TheraPLAYoga creates space for adaptive yoga practice

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LANSING, Mich.—TheraPLAYoga, located in downtown Lansing, has been an innovative recreational business, integrating wellness factors of yoga with elements of accessibility and inclusion. Gloria Treviño, the founder and owner of TheraPLAYoga, an adaptive yoga studio, strives to be a resource for wellness for individuals and families who are neurodivergent, disabled and trauma-impacted.

Treviño said that she decided to open TheraPLAYoga for two reasons. The first is her son, who has complex developmental disabilities. The second is due to her physical disabilities that were caused by a car accident. Before her accident, Treviño had been practicing yoga for many years, but it wasn’t until those events that she learned how to use yoga concepts to parent her son and adapt to her body.

“Whatever the barrier, the obstacle, the main goal is to show people, children, especially young adults, parent caregivers, that they do belong. They do have space. You can take up space,” Treviño said. You can show up as you are, who you are, we’ll work through it together. We’re going to learn everything together.”

In addition to adaptive classes, TheraPLAYoga offers many accessibility features, ranging from accessible entrances and bathrooms to the spacious structuring of the studio. The studio also has foam flooring for individuals who have a difficult time being on hard surfaces, along with a plain background to ensure clear observations of Treviño’s poses during lessons.

Photo by: Amy Cho

TheraPLAYoga’s front entrance in downtown Lansing. This entrance is one of two doors guests can enter through to attend yoga sessions.

“The idea is that you can walk in, come in, and exist exactly as you are and it works for you,” Treviño said. “There’s no making space for somebody who’s different because it already exists for people who are different.”

Treviño said that implementing accessibility and inclusion in recreational businesses is important because there simply just isn’t enough in general.

“I think that having different things that they’re able to participate in is so important because there are very limited options available, and they need more options for different things that they could do outside of the home,” said Danielle Torres, the parent of Melina Torres, a frequent member of TheraPLAYoga. “Sometimes as a parent, when you’re looking for things like that, it’s very difficult to find.”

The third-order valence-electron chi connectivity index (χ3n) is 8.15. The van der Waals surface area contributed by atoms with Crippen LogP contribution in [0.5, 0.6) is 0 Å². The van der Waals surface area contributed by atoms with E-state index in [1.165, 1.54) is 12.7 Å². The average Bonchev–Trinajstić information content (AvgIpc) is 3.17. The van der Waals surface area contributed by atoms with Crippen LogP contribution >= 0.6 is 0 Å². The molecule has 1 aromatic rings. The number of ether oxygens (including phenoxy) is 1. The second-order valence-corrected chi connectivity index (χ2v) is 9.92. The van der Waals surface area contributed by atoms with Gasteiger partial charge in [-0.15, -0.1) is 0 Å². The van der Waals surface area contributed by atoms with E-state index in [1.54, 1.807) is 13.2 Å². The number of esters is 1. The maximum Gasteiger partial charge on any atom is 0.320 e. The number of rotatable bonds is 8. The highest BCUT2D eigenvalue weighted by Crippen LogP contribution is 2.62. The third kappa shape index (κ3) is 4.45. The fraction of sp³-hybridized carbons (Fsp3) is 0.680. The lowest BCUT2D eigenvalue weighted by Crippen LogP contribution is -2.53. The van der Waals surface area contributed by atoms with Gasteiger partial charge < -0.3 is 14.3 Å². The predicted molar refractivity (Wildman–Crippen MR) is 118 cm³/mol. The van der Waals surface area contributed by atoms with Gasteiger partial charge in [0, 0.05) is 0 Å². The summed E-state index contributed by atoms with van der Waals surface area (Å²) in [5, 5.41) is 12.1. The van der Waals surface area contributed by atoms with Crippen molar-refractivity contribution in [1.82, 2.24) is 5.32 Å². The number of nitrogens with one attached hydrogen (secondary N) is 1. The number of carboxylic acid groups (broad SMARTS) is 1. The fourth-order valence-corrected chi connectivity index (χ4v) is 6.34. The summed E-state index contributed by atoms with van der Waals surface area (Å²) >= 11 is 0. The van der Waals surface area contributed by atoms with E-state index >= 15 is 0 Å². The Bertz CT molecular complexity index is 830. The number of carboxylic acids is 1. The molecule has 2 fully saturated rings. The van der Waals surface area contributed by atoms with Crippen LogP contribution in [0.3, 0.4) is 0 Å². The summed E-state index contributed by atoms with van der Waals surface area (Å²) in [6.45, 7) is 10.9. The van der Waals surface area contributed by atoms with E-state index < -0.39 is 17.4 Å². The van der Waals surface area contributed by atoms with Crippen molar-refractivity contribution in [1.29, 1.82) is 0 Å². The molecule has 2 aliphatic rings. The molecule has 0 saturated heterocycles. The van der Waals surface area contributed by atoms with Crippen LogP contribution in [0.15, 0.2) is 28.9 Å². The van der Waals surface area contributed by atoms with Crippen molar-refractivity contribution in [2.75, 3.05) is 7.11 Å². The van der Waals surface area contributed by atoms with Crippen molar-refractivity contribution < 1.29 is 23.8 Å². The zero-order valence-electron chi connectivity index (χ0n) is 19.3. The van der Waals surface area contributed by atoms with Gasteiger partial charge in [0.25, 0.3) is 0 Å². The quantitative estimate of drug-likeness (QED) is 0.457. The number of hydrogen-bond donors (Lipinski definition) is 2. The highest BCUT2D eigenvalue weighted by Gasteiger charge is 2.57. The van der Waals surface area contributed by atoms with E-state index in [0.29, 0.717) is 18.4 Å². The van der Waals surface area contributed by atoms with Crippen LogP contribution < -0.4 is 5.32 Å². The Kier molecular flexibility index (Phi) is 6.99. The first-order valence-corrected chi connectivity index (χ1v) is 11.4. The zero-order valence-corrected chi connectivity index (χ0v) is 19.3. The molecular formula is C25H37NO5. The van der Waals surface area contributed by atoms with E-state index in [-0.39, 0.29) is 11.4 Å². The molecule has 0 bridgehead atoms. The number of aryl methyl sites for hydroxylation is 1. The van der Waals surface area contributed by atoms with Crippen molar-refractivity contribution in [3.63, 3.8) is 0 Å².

Wide shot of TheraPLAYoga from the main entrance. The blue foam mats help individuals who have a hard time on hard floors. Photo by Amy Cho.

Torres said that TheraPLAYoga has not only helped Melina Torres practice yoga successfully, but it also helped with her anxiety.

“I think it’s been wonderful for Melina just to be able to like do yoga in a very successful way. And I think also just Gloria’s personality is so great, and she just, she really helps Melina overall with her anxiety and not just through yoga, but through her communication with her,” Torres said. 

Treviño also credits the success of TheraPLAYoga to their inclusion of caregivers as well as those with disabilities. 

“I can’t shy away from including parent caregivers who spend their whole life being a parent caregiver for the most part,” Treviño said. “Taking care of them and knowing that so much of a child’s mental health and well-being is determined by the primary caregiver’s mental health and well-being that I have to include a whole family focus type thing.”

Waiting room for parent caregivers and families to wait and watch the yoga lessons. This is one of the many ways Treviño actively includes families and caregivers within TheraPLAYoga. Photo by Amy Cho.

Melina Torres said that one of her favorite parts of TheraPLAYoga is the help customers receive to help regulate their bodies in order to enjoy their time there.

“I would definitely (say it) calms their nerves down,” Melina Torres said.

Other yoga studios in the area are beginning to offer more accessible programs. However, TheraPLAYoga is the only studio in the area that is specifically tailored for adaptive movement.

“People can say that they’re for everybody, but you have to consider the source. If you go to someone’s website, and they’re saying, ‘I’m for everybody’, and yet they have their foot twisted behind their head, and they’re like spinning on their pinky finger, are they? Like are they for everybody?” Treviño said. “At TheraPLAYoga, you do it the way that works for you,” Torres said. 

Torres said that she hopes other recreational businesses learn to consider everyone’s needs by asking questions and creating such amenities intentionally for those who may need them.

“I feel like a lot of businesses out there don’t necessarily consider that there are a whole group of people out here that would love to be able to participate in what they have to offer, but they might not ask the questions about what they could do to make that work,” Torres said.

As for the future, Melina Torres hopes for more individuals to feel welcome in yoga spaces like TheraPLAYoga.

“I would like to see more people try it for themselves,” Melina Torres said.

For more information on TheraPLAYoga, visit their website.

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